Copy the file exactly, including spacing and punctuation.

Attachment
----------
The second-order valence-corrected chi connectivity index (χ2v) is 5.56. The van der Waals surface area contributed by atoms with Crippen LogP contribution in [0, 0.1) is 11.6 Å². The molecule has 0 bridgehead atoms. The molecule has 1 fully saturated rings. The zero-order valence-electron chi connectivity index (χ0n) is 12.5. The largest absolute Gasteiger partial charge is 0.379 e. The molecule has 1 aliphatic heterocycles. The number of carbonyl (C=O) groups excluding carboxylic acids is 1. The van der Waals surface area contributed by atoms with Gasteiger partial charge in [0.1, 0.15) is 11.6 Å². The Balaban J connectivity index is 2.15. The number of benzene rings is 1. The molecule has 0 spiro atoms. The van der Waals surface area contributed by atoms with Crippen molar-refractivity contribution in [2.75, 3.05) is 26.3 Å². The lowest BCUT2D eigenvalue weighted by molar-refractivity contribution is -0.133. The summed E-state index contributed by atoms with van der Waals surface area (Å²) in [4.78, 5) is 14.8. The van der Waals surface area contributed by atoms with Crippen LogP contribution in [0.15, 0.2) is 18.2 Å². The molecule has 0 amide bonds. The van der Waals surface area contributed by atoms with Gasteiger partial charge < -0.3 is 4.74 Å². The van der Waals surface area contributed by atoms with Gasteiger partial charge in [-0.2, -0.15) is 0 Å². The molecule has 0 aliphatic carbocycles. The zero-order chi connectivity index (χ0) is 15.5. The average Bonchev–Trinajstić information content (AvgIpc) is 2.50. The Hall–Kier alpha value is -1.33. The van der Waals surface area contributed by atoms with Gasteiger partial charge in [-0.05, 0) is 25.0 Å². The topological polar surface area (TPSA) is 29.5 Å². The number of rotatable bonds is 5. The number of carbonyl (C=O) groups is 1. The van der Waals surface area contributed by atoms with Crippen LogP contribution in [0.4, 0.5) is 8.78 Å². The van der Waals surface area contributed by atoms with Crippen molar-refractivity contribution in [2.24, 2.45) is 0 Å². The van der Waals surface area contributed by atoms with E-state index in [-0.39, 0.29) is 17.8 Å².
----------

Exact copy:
The second-order valence-corrected chi connectivity index (χ2v) is 5.56. The van der Waals surface area contributed by atoms with Crippen LogP contribution in [0, 0.1) is 11.6 Å². The molecule has 0 bridgehead atoms. The molecule has 1 fully saturated rings. The zero-order valence-electron chi connectivity index (χ0n) is 12.5. The largest absolute Gasteiger partial charge is 0.379 e. The molecule has 1 aliphatic heterocycles. The number of carbonyl (C=O) groups excluding carboxylic acids is 1. The van der Waals surface area contributed by atoms with Gasteiger partial charge in [0.1, 0.15) is 11.6 Å². The Balaban J connectivity index is 2.15. The number of benzene rings is 1. The molecule has 0 spiro atoms. The van der Waals surface area contributed by atoms with Crippen molar-refractivity contribution in [2.75, 3.05) is 26.3 Å². The lowest BCUT2D eigenvalue weighted by molar-refractivity contribution is -0.133. The summed E-state index contributed by atoms with van der Waals surface area (Å²) in [4.78, 5) is 14.8. The van der Waals surface area contributed by atoms with Crippen LogP contribution in [0.15, 0.2) is 18.2 Å². The molecule has 0 amide bonds. The van der Waals surface area contributed by atoms with Gasteiger partial charge < -0.3 is 4.74 Å². The van der Waals surface area contributed by atoms with Gasteiger partial charge in [-0.2, -0.15) is 0 Å². The molecule has 0 aliphatic carbocycles. The zero-order chi connectivity index (χ0) is 15.5. The average Bonchev–Trinajstić information content (AvgIpc) is 2.50. The Hall–Kier alpha value is -1.33. The van der Waals surface area contributed by atoms with Gasteiger partial charge in [-0.05, 0) is 25.0 Å². The topological polar surface area (TPSA) is 29.5 Å². The number of rotatable bonds is 5. The number of carbonyl (C=O) groups is 1. The van der Waals surface area contributed by atoms with Crippen LogP contribution in [0.4, 0.5) is 8.78 Å². The van der Waals surface area contributed by atoms with Crippen molar-refractivity contribution in [2.24, 2.45) is 0 Å². The van der Waals surface area contributed by atoms with E-state index in [-0.39, 0.29) is 17.8 Å².